Meet Maudie Hopkins - Another Confederate Widow
By Deborah Fitts
LEXA, Ark. - Alberta Martin of Alabama was thought
to be the last Confederate widow when she died in May at 97. But now
yet another has surfaced.
Maudie Hopkins of Lexa, 89, is the widow of Confederate William M.
Cantrell, who served briefly in a Kentucky unit before he was
captured in April 1863, bringing his war career to an end. A justice
of the peace married Maudie and Cantrell in 1934, when she was 19 and
he was 86.
Martha Boltz, a UDC member and Civil War historian, said Maudie found
the difference in age a source of embarrassment to her family, and
never touted her marriage to Cantrell.
In the wake of publicity over Martin's death, however, Maudie's
son-in-law, Fred Chamness, talked about his mother-in-law to
attendees of a ceremony May 23 in Manassas, Va., sponsored by the
Sons of Confederate Veterans and the United Daughters of the
Confederacy (UDC). The UDC promptly began researching Maudie's story.
Gertrude Janeway, the last known Union widow, died several years ago.
According to Boltz, Cantrell was born March 15, 1847, and lived in
Wise, Va. At 16 he enlisted in the nearby eastern Kentucky town of
Pikeville, joining French's Battalion under Maj. James French.
The newly formed unit, also known as the 7th Virginia Mounted
Infantry, was mauled by Federals on April 15, 1863, in Piketon, Ky.
French and Cantrell were among nearly 90 men captured. Cantrell was
sent to Camp Chase, Ohio, where he was listed as a prisoner of war
for the next six weeks. On May 13 he was ordered to be exchanged, and
was sent to City Point, Va., for that purpose. Boltz said nothing
further is recorded as to Cantrell's actions related to the war.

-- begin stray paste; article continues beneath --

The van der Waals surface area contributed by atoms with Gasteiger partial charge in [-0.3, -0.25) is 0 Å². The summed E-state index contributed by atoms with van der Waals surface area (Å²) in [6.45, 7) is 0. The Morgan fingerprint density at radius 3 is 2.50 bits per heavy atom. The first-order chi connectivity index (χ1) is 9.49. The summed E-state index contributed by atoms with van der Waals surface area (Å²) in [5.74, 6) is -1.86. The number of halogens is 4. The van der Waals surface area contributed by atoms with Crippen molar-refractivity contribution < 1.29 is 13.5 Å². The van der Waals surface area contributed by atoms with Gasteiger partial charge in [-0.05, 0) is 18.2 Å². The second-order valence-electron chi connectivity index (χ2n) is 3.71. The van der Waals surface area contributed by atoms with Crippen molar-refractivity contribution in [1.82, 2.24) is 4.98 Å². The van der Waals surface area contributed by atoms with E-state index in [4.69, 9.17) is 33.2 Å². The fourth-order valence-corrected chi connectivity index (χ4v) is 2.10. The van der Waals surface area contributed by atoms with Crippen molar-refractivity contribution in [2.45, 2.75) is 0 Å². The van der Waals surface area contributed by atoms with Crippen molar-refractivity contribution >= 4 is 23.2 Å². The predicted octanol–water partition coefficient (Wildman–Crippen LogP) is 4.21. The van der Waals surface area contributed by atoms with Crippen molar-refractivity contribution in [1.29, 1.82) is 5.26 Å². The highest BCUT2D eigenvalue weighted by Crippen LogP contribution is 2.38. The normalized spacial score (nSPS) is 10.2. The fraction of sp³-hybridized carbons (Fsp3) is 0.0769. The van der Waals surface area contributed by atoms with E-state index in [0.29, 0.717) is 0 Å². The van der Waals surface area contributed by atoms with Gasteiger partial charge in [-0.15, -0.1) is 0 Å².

After the war, Cantrell married and moved to the Ozarks of Arkansas.
His wife died in 1929. Living alone in his 80s, he employed young
Maudie Acklin, who was doing house cleaning. Eventually, his need for
someone to cook and care for him led to the decision to marry, Boltz
said. Maudie, from a large family with little means, embraced the
opportunity to better herself.
As Maudie related, "My daddy couldn't make a living and I didn't have shoes."
The couple married in 1934. Cantrell died Feb. 26, 1937, at 90, after
being thrown from his mule. He had deeded her his house and 200
acres. Maudie was widowed three more times. She had three children by
her second husband who died in 1969.
Boltz said Maudie now lives alone, with family nearby. An AP story
about the newly discovered Confederate widow has brought the media to
her door, although her Confederate recollections are few. In fact,
Boltz said, she only recalls Cantrell telling her about how voracious
the lice were. Her story received national attention with coverage
from CNN and NPR to the Washington Post and newspapers across the
"She seems to be enjoying the attention," Boltz said. "As someone
said, whereas she used to sit on the porch and watch people go by,
she now sees them come to her home to talk to her." UDC President
General Patsy Limpus of Glencoe, Mo., said the UDC was "delighted" by
the discovery of another Confederate widow. Maudie is expected to
join the David O. Dodd Chapter of the UDC in Pine Bluff, Ark.
"I have a feeling that there are other widows out there, both
Confederate and Union," Limpus said, "and I hope that this experience
and discovery prompts others to let their significant status be